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Project: Quantifying landscape-level variation in forest structure and dynamics with mobile laser scanning and drone photogrammetry

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Project title

Quantifying landscape-level variation in forest structure and dynamics with mobile laser scanning and drone photogrammetry

Mentor name

Helene Muller-Landau, mullerh@si.edu


Barro Colorado Island and/or Gamboa, Panama

Project summary and objectives

Tropical forests vary widely in their structure and dynamics – and thus in their biomass carbon stocks and fluxes – even after controlling for forest age. Forest structure encompasses the horizontal and vertical distribution of vegetation, which is determined by the abundances and spatial arrangement of trees and lianas (woody vines) of different forms and sizes. Forest dynamics encompasses changes over time in this structure due to the growth (or shrinkage) and death of individual trees and lianas.

Traditionally, foresters and ecologists have investigated forest structure and dynamics using forest census plots, in which individual tree stems are mapped, identified to species, and measured in stem diameter. These data have yielded many insights into general patterns of variation in forest structure and dynamics in terms of the abundances of trees of different stem diameter, their diameter growth rates, and their mortality rates. However, these data enable only indirect and approximate estimation of forest biomass carbon stocks and fluxes, because trees vary widely in height and crown form, and thus there is wide variation in tree biomass among trees of a given diameter.

Laser scanning and photogrammetry now enable much more direct measurement of the spatial distribution of vegetation within forests, and thereby provide much more detailed information about forest structure and its change over time. Since 2014, we have been conducting repeat drone flights and photogrammetry to quantify canopy structure and dynamics on the Barro Colorado Island 50 ha plot and other focal sites in central Panama. In 2021, we acquired a handheld mobile laser scanner (Geoslam ZEB Horizon), and began using it to quantify understory forest structure, including the locations, sizes, and detailed 3D form of individual tree and liana trunks and branches. We focus intensive data collection in mapped plots, in which we can relate these data to tagged trees of known species identity. We are also collaborating to link these drone photogrammetry and laser scanning data to satellite remote sensing.

Our objectives are to:

  • Quantify spatial variation in forest structure and dynamics in central Panama at high spatial and temporal resolution over large areas.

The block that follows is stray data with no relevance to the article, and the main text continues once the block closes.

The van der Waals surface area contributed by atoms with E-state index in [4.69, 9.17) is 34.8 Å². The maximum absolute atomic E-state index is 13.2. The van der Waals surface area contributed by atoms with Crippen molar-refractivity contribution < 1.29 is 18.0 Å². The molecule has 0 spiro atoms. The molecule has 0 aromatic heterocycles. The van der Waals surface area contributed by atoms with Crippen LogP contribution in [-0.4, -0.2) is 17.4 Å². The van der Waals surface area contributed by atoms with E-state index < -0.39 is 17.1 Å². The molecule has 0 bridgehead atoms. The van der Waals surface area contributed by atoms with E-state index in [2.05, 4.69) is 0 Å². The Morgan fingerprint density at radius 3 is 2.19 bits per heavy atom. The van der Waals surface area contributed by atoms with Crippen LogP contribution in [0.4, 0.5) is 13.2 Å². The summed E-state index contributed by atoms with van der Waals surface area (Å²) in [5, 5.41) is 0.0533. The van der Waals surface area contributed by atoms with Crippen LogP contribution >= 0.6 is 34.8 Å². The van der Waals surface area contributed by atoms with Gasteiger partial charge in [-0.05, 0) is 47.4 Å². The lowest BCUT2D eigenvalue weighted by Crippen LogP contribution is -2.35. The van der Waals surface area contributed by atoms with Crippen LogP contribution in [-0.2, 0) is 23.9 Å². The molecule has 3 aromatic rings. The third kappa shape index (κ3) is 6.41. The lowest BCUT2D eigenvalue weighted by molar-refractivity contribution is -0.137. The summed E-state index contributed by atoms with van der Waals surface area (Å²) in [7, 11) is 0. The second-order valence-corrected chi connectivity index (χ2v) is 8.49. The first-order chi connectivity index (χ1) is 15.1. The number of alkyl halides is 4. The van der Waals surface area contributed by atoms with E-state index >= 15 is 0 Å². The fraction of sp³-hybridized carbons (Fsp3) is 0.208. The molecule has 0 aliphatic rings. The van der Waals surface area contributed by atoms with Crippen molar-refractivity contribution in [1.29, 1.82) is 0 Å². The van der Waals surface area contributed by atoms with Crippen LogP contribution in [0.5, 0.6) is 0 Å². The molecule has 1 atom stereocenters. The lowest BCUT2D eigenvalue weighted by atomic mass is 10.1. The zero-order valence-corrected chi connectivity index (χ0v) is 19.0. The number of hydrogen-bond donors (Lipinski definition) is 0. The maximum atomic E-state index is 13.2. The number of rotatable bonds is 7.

• Investigate how spatial variation in forest structure and dynamics relates to abiotic and biotic drivers including soils, climate, topography, stand age, liana abundance, and tree species composition, and how temporal variation in forest dynamics relates to climate variation.
  • Link laser scanning and drone photogrammetry data to tree census data within mapped plots, to quantify individual tree morphology, crown growth and damage, and mortality, and investigate how these vary with tree species identity, individual tree biotic neighborhood, and site characteristics.
  • Evaluate how stand-level forest structure and dynamics from laser scanning and drone photogrammetry relate to forest census data and to remote sensing products.

Ultimately, this research seeks to contribute to a mechanistic understanding of variation in tropical forest structure and dynamics that can inform better vegetation models and enable us to accurately predict forest responses to global change.

Mentorship goals

Mentor Goals and Intern benefits:

Interns will gain experience in tropical forest field research, collection and processing of mobile laser scanning and/or drone photogrammetry data, data analysis in R or Python, reading and discussing scientific literature, and oral presentation of scientific research to the lab group. Interested interns will have the opportunity to contribute to a scientific publication.

List of suggested readings

Park, J. Y., H. C. Muller-Landau, J. W. Lichstein, S. W. Rifai, J. P. Dandois, and S. A. Bohlman. 2019. Quantifying Leaf Phenology of Individual Trees and Species in a Tropical Forest Using Unmanned Aerial Vehicle (UAV) Images. Remote Sensing 11:1534.

Araujo, R. F., S. Grubinger, C. H. S. Celes, R. I. Negrón-Juárez, M. Garcia, J. P. Dandois, and H. C. Muller-Landau. 2021. Strong temporal variation in treefall and branchfall rates in a tropical forest is explained by rainfall: results from five years of monthly drone data for a 50-ha plot. Biogeosciences Discussion

Araujo R. F., J. Q. Chambers, C. H. S. Celes, H. C. Muller-Landau, A. P. F. de Santos, F. Emmert, G. H. P. M. Ribeiro, B. Oliva Gimenez, A. J. N. Lima, M. A. A. Campos, and N. Higuchi. 2020. Integrating high resolution drone imagery and forest inventory to distinguish canopy and understory trees and quantify their contributions to forest structure and dynamics. PLOS ONE 15:e0243079.

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